On The Waterfront: Orillia’s Waterfront Festival

Pack your beach bag, slap on some sunscreen and head straight to the water as Orillia’s Waterfront Festival returns for another year of aquatic themed entertainment along the shorelines.

What began as a simple boat show designed to garner more business for local retailers has quickly evolved into a much awaited family friendly festival featuring a number of water themed shows and contests to partake in. And though hundreds of boats can still be found floating in the harbour throughout the weekend, the annual event has grown to include water-skiing shows and demonstrations, live music, cardboard boat races and more than 100 vendors selling the latest and greatest in boating accessories and water equipment, indoor and outdoor cottage décor, handcrafted summer fashions and artisan treats.

“It all began as a boat show and a way to bring people in to look at boats,” said Doug Bunker, Special Events Coordinator for the Orillia Waterfront Festival. “But to make it bigger and draw more crowds and get more people interested in the waterfront and potentially purchasing [a boat], we added more to the festival than just dealers. Now it has become a lot more than a boat show and new people are getting interested in boating.”

Running from August 5-7, the festival is known to draw more than 20,000 people annually throughout the weekend from its opening Friday at noon to closing up on Sunday at 6 p.m.. Held along the shores of the beautiful Port of Orillia and neighboring waterfront parks – including Lake Couchiching, a medium-sized lake separated from Lake Simcoe by a narrow channel which has become superbly popular for cottagers looking for lakefront vacations – it is the perfect opportunity to enjoy Orillia’s picture-perfect cottage country.

Back by popular demand, the festival’s 30th Annual Cardboard Boat Race is celebrated for being the largest spectator event held during the Waterfront Festival.

“The boat race is all for fun and enjoyment,” said Bunker. “It’s not about constructing the most realistic boat; we have a Titanic Award for The Best Sinking. People have fun with it.”

Continually drawing the largest crowds and highest level of excitement, the handmade boat race – held at the Port of Orillia – welcomes participants of all ages to try their hand at battling the waters and staying afloat in nothing but paper.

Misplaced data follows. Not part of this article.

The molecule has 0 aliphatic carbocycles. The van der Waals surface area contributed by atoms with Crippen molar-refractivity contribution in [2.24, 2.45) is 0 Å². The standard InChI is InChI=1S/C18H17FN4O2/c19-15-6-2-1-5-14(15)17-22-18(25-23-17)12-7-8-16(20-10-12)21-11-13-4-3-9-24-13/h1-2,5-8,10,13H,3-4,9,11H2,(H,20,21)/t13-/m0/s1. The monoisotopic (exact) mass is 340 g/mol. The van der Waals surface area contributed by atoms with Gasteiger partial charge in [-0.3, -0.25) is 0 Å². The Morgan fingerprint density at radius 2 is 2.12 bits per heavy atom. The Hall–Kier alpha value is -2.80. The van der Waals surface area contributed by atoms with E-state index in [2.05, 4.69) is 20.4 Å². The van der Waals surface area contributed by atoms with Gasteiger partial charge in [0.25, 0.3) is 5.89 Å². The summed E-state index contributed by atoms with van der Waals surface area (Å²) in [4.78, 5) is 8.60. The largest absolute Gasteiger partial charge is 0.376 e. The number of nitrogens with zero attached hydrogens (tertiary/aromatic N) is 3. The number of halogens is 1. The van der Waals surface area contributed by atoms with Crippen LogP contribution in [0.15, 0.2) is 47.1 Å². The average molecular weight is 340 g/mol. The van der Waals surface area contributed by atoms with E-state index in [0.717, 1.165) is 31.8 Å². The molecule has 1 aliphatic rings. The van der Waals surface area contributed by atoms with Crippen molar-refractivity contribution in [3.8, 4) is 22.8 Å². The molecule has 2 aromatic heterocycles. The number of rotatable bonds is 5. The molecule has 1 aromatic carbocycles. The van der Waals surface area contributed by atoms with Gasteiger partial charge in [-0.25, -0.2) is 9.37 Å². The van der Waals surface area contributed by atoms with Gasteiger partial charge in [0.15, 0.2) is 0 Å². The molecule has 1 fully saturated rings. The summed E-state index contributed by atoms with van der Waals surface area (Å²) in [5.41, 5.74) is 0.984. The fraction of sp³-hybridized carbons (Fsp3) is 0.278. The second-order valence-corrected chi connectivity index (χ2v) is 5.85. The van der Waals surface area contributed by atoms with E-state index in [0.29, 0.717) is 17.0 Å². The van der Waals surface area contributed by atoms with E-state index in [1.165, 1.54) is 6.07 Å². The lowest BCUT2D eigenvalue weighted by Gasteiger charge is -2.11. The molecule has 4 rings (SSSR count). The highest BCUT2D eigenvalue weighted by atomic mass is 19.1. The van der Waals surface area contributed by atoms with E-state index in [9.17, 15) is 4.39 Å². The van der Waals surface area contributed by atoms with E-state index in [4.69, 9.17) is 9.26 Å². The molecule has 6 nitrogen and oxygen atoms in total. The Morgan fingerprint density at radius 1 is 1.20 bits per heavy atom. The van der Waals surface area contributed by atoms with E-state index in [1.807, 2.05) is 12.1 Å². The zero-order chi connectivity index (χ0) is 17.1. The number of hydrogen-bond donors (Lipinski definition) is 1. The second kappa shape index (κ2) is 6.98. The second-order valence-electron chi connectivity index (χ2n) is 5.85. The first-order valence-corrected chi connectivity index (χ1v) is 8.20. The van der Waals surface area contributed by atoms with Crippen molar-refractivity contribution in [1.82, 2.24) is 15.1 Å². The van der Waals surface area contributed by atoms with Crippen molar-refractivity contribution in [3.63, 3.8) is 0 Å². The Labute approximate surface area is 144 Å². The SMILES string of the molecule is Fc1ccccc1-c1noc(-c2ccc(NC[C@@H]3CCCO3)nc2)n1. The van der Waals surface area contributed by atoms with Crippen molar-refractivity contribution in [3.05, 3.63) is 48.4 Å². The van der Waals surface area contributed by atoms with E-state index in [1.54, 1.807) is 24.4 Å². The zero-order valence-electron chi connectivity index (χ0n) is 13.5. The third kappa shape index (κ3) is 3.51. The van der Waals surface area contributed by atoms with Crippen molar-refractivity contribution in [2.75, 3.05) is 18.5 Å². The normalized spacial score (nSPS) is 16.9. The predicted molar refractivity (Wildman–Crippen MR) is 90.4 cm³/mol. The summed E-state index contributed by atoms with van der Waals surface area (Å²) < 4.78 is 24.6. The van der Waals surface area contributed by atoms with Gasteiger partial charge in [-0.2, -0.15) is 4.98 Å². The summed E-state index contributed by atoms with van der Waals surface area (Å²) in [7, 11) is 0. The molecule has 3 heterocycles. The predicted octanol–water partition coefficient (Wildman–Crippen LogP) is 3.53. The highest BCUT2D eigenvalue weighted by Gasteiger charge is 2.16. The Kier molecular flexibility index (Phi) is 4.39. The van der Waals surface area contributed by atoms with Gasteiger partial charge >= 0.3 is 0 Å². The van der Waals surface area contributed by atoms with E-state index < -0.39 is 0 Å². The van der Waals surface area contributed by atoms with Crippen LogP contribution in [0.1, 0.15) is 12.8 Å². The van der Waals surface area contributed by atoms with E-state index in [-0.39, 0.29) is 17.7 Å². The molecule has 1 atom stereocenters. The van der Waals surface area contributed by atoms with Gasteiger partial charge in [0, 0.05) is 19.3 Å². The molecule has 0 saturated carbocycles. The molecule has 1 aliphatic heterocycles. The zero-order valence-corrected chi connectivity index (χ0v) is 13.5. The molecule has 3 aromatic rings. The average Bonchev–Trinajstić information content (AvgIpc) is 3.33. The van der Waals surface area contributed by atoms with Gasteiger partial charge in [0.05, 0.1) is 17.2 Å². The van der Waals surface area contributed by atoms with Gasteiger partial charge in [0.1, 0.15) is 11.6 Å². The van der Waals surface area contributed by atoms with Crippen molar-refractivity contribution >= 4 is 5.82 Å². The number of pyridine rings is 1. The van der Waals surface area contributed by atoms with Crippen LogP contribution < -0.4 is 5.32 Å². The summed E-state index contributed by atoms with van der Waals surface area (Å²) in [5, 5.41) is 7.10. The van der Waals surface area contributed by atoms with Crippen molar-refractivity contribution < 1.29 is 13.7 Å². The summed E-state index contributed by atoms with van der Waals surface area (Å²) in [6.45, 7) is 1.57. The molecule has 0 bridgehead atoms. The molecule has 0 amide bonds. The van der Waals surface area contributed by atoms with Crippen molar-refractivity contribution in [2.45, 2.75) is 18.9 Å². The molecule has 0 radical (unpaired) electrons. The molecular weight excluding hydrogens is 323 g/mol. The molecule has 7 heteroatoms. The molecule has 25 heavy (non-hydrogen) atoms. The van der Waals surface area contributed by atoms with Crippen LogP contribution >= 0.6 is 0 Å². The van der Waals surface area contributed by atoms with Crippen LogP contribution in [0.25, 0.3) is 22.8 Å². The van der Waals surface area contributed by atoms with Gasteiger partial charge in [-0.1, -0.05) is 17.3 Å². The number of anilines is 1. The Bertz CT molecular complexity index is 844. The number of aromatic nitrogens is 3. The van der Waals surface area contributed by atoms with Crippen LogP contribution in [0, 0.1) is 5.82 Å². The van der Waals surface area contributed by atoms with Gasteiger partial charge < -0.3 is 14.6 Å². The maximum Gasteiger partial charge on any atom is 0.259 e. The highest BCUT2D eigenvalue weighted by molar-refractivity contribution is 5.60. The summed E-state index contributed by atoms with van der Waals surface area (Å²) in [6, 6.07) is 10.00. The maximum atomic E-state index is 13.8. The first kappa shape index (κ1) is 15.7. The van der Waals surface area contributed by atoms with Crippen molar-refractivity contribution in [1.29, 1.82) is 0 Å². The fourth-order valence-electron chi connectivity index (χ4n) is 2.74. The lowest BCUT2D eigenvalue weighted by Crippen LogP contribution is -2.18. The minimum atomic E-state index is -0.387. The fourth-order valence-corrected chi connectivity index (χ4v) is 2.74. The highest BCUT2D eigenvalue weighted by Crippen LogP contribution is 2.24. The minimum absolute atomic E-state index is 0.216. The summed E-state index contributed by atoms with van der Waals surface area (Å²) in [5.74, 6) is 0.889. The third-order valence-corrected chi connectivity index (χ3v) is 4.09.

The rules are fairly simple: the boat may be as big or small as you want as long as the outside and inside structure is constructed from cardboard, the hull may be painted [but cannot be sealed with waterproof coating], absolutely no wood, metal or motors are allowed on the vessel and the boat must be self-paddled – but by however many people you so choose.

There are no constraints on creativity when it comes to design; past notable boats have included a Doctor Who themed ship, a double decker bus inspired boat and vessels modeled after old-time planes and antique cars.

The race does allow for the boat to be filled with floating materials to aid paddlers in case the boat does begin to go down, but crew members must also wear a lifejacket at all times – no matter the age of participants.

Alongside the most prestigious Titanic Award, participating paddlers are eligible to win the awards for the Smallest Boat, Biggest Boat, Best Dressed Crew and Longest Floating Boat.

Exciting Water Ski shows and demonstrations are also held throughout the weekend and are said to draw more and more crowds each year.

And though the festival has strayed away from its vendor centric roots, the in-water boat show continues to remain a highpoint feature of the weekend. Featuring over 250 boats of varying caliber along with new, dealer trade and select brokerage models, the boat show is the perfect pit stop for locals and tourists looking to take the plunge and purchase their own watercraft.

Along the shores, over 100 land vendors and exhibitors take up residence to offer everything from boating accessories and water sport equipment to guidance on equipment use.

“It is a great weekend overall,” said Bunker. “People visiting Orillia, and locals, should take it in and come check out the waterfront.”

For more information on the festival visit the Orillia District Chamber of Commerce website at orillia.com

Written By: Gabrielle Tieman

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